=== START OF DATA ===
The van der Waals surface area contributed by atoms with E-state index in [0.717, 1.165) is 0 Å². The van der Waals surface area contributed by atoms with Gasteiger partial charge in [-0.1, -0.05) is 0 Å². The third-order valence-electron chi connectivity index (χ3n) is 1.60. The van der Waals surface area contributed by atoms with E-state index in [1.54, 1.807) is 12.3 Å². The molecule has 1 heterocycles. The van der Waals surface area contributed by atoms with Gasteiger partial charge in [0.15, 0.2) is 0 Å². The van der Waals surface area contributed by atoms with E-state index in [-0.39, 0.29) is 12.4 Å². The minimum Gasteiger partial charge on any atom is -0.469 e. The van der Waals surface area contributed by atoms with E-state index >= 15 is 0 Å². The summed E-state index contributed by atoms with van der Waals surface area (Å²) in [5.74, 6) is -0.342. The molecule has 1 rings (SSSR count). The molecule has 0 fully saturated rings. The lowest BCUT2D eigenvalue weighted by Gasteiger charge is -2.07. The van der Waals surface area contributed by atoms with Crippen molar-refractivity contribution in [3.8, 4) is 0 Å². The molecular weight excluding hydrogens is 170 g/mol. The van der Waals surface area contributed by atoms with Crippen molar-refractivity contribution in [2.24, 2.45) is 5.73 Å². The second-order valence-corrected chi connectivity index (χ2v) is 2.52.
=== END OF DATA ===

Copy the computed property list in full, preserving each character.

The van der Waals surface area contributed by atoms with E-state index in [0.717, 1.165) is 0 Å². The van der Waals surface area contributed by atoms with Gasteiger partial charge in [-0.1, -0.05) is 0 Å². The third-order valence-electron chi connectivity index (χ3n) is 1.60. The van der Waals surface area contributed by atoms with E-state index in [1.54, 1.807) is 12.3 Å². The molecule has 1 heterocycles. The van der Waals surface area contributed by atoms with Gasteiger partial charge in [0.15, 0.2) is 0 Å². The van der Waals surface area contributed by atoms with E-state index in [-0.39, 0.29) is 12.4 Å². The minimum Gasteiger partial charge on any atom is -0.469 e. The van der Waals surface area contributed by atoms with E-state index >= 15 is 0 Å². The summed E-state index contributed by atoms with van der Waals surface area (Å²) in [5.74, 6) is -0.342. The molecule has 1 rings (SSSR count). The molecule has 0 fully saturated rings. The lowest BCUT2D eigenvalue weighted by Gasteiger charge is -2.07. The van der Waals surface area contributed by atoms with Crippen molar-refractivity contribution in [3.8, 4) is 0 Å². The molecular weight excluding hydrogens is 170 g/mol. The van der Waals surface area contributed by atoms with Crippen molar-refractivity contribution in [2.24, 2.45) is 5.73 Å². The second-order valence-corrected chi connectivity index (χ2v) is 2.52.